ignore it.

> 3. An XML file with a ${} substituted by a subtree with mandatory
>   elements at the place is not valid. For example
>   <!DOCTYPE foo [
>     <!ELEMENT foo (a)>
>     <!ELEMENT a #PCDATA>]>
>   <foo>${foo}</foo>
>   and foo expands to <a>bar</a>.

That looks valid to me.  I assume you meant foo to expand to <b>bar</b>
or something.

>   That's the point of restricting substitutions to text.

Say we have a layered set of operations:

1) parse XML+ns
2) variable substitution
3) validation

Then why should anything in step 2 care about step 3?  Why should the
variable substituter have to worry about if the result is valid?
XInclude doesn't worry about this.  It deals with infosets, not PSVIs.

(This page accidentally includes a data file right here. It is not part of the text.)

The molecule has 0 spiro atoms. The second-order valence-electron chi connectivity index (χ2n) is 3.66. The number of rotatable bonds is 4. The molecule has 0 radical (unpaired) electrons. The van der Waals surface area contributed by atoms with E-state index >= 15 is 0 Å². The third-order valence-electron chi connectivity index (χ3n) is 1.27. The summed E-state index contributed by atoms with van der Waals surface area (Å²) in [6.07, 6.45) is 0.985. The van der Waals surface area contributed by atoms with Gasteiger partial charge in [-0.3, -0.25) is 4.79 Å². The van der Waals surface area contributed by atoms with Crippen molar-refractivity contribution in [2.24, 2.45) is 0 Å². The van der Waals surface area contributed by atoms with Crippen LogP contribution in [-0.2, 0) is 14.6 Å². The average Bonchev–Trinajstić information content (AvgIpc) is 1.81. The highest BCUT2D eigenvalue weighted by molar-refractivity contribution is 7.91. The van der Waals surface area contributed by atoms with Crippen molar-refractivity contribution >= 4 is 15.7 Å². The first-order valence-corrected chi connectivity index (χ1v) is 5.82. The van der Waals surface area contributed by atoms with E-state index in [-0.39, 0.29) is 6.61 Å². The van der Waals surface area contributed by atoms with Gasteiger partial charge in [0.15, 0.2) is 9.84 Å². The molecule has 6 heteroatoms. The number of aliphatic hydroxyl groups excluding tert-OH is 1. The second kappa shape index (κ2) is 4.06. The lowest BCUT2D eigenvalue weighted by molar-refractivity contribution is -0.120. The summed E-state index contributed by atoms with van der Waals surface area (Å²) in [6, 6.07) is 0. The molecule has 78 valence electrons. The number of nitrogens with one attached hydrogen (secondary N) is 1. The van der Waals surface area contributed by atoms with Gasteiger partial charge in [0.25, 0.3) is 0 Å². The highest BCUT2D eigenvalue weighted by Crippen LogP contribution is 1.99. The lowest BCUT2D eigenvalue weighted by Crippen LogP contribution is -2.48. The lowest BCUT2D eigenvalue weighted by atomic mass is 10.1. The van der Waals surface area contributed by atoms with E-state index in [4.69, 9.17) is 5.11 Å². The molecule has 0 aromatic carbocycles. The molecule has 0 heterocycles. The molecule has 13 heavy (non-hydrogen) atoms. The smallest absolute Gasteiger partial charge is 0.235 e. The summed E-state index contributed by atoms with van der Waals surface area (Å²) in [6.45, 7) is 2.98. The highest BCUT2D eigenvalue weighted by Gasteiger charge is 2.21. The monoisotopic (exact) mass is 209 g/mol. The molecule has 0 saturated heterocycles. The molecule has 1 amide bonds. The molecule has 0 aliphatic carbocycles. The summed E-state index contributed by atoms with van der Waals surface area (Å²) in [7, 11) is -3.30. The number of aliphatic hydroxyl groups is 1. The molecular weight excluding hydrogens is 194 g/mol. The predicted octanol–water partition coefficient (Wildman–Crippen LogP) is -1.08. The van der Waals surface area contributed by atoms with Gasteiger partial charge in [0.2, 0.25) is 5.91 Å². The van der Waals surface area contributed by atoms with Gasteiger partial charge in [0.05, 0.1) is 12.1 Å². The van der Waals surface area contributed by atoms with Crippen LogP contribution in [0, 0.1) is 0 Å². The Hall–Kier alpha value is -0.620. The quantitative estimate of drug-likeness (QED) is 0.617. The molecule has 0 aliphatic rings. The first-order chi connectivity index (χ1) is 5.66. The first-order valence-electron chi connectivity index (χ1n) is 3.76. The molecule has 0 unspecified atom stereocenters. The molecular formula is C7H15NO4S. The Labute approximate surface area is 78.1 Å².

> 4. Elements in ${} substitution get their namespaces from the repository,
>  I think. Like if foo -> <nn:a>, the binding for the nn prefix is taken from
>  the repository XML file rather than from the document where ${foo}
>  occurs. XInclude has the same problem, but then, the XInclude spec
>  takes care of this aspect.
>  Well, namespaces and entities mix even less well.

Well I never.  First they tell me Santa isn't real, and now you say
namespaces will cause problems.  Keeping namespace consistency *sounds*
relatively easy, but perhaps it's time for me to read the XInclude spec
properly :)

> Last but not least I think giving users plenty of means to shoot themselves
> in the foot is not a very good approach, even if the users demand them.